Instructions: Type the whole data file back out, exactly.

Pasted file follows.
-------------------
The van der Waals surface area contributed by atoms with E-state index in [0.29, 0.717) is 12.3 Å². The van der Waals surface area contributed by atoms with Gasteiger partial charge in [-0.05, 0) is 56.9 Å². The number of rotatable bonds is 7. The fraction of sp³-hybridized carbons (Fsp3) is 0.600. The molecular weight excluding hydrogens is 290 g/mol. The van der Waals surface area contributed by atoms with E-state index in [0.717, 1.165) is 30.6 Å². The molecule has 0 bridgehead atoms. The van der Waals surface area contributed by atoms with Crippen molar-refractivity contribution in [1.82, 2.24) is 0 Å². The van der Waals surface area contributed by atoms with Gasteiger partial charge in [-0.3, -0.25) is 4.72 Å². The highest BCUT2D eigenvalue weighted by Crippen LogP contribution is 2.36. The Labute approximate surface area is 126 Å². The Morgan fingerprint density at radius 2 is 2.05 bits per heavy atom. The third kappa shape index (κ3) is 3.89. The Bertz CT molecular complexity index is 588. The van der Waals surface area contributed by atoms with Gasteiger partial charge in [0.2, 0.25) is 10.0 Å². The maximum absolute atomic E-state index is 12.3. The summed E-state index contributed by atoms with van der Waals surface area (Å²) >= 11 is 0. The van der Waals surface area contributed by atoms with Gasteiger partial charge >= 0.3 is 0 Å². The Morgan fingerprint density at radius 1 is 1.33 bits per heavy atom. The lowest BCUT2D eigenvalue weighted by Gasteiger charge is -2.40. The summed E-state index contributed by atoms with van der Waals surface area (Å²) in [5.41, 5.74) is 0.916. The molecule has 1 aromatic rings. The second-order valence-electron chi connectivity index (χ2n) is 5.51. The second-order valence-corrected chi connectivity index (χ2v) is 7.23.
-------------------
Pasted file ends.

The van der Waals surface area contributed by atoms with E-state index in [0.29, 0.717) is 12.3 Å². The van der Waals surface area contributed by atoms with Gasteiger partial charge in [-0.05, 0) is 56.9 Å². The number of rotatable bonds is 7. The fraction of sp³-hybridized carbons (Fsp3) is 0.600. The molecular weight excluding hydrogens is 290 g/mol. The van der Waals surface area contributed by atoms with E-state index in [0.717, 1.165) is 30.6 Å². The molecule has 0 bridgehead atoms. The van der Waals surface area contributed by atoms with Crippen molar-refractivity contribution in [1.82, 2.24) is 0 Å². The van der Waals surface area contributed by atoms with Gasteiger partial charge in [-0.3, -0.25) is 4.72 Å². The highest BCUT2D eigenvalue weighted by Crippen LogP contribution is 2.36. The Labute approximate surface area is 126 Å². The Morgan fingerprint density at radius 2 is 2.05 bits per heavy atom. The third kappa shape index (κ3) is 3.89. The Bertz CT molecular complexity index is 588. The van der Waals surface area contributed by atoms with Gasteiger partial charge in [0.2, 0.25) is 10.0 Å². The maximum absolute atomic E-state index is 12.3. The summed E-state index contributed by atoms with van der Waals surface area (Å²) >= 11 is 0. The van der Waals surface area contributed by atoms with Gasteiger partial charge >= 0.3 is 0 Å². The Morgan fingerprint density at radius 1 is 1.33 bits per heavy atom. The lowest BCUT2D eigenvalue weighted by Gasteiger charge is -2.40. The summed E-state index contributed by atoms with van der Waals surface area (Å²) in [5.41, 5.74) is 0.916. The molecule has 1 aromatic rings. The second-order valence-electron chi connectivity index (χ2n) is 5.51. The second-order valence-corrected chi connectivity index (χ2v) is 7.23.